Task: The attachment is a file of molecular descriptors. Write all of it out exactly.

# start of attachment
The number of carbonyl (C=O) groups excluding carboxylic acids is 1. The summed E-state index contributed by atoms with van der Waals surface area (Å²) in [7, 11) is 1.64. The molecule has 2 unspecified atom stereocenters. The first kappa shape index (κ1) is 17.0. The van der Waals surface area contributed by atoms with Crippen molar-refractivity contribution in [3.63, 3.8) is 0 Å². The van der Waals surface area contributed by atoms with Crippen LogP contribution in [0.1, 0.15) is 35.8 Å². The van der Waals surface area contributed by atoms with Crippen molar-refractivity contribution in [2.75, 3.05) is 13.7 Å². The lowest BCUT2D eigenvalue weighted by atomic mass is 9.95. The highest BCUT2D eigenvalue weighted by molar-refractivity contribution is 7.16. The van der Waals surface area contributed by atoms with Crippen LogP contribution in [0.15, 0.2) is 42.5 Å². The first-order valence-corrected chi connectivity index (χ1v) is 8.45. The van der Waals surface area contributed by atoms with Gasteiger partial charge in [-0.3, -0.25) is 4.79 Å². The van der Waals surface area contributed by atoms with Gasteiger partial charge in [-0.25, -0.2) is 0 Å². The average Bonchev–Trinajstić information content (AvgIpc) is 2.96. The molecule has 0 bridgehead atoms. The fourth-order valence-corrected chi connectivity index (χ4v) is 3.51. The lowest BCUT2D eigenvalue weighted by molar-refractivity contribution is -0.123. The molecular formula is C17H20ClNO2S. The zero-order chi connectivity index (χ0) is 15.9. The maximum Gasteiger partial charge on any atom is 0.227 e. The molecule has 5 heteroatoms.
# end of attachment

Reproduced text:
The number of carbonyl (C=O) groups excluding carboxylic acids is 1. The summed E-state index contributed by atoms with van der Waals surface area (Å²) in [7, 11) is 1.64. The molecule has 2 unspecified atom stereocenters. The first kappa shape index (κ1) is 17.0. The van der Waals surface area contributed by atoms with Crippen molar-refractivity contribution in [3.63, 3.8) is 0 Å². The van der Waals surface area contributed by atoms with Crippen LogP contribution in [0.1, 0.15) is 35.8 Å². The van der Waals surface area contributed by atoms with Crippen molar-refractivity contribution in [2.75, 3.05) is 13.7 Å². The lowest BCUT2D eigenvalue weighted by atomic mass is 9.95. The highest BCUT2D eigenvalue weighted by molar-refractivity contribution is 7.16. The van der Waals surface area contributed by atoms with Crippen LogP contribution in [0.15, 0.2) is 42.5 Å². The first-order valence-corrected chi connectivity index (χ1v) is 8.45. The van der Waals surface area contributed by atoms with Gasteiger partial charge in [-0.3, -0.25) is 4.79 Å². The van der Waals surface area contributed by atoms with Gasteiger partial charge in [-0.25, -0.2) is 0 Å². The average Bonchev–Trinajstić information content (AvgIpc) is 2.96. The molecule has 0 bridgehead atoms. The fourth-order valence-corrected chi connectivity index (χ4v) is 3.51. The lowest BCUT2D eigenvalue weighted by molar-refractivity contribution is -0.123. The molecular formula is C17H20ClNO2S. The zero-order chi connectivity index (χ0) is 15.9. The maximum Gasteiger partial charge on any atom is 0.227 e. The molecule has 5 heteroatoms.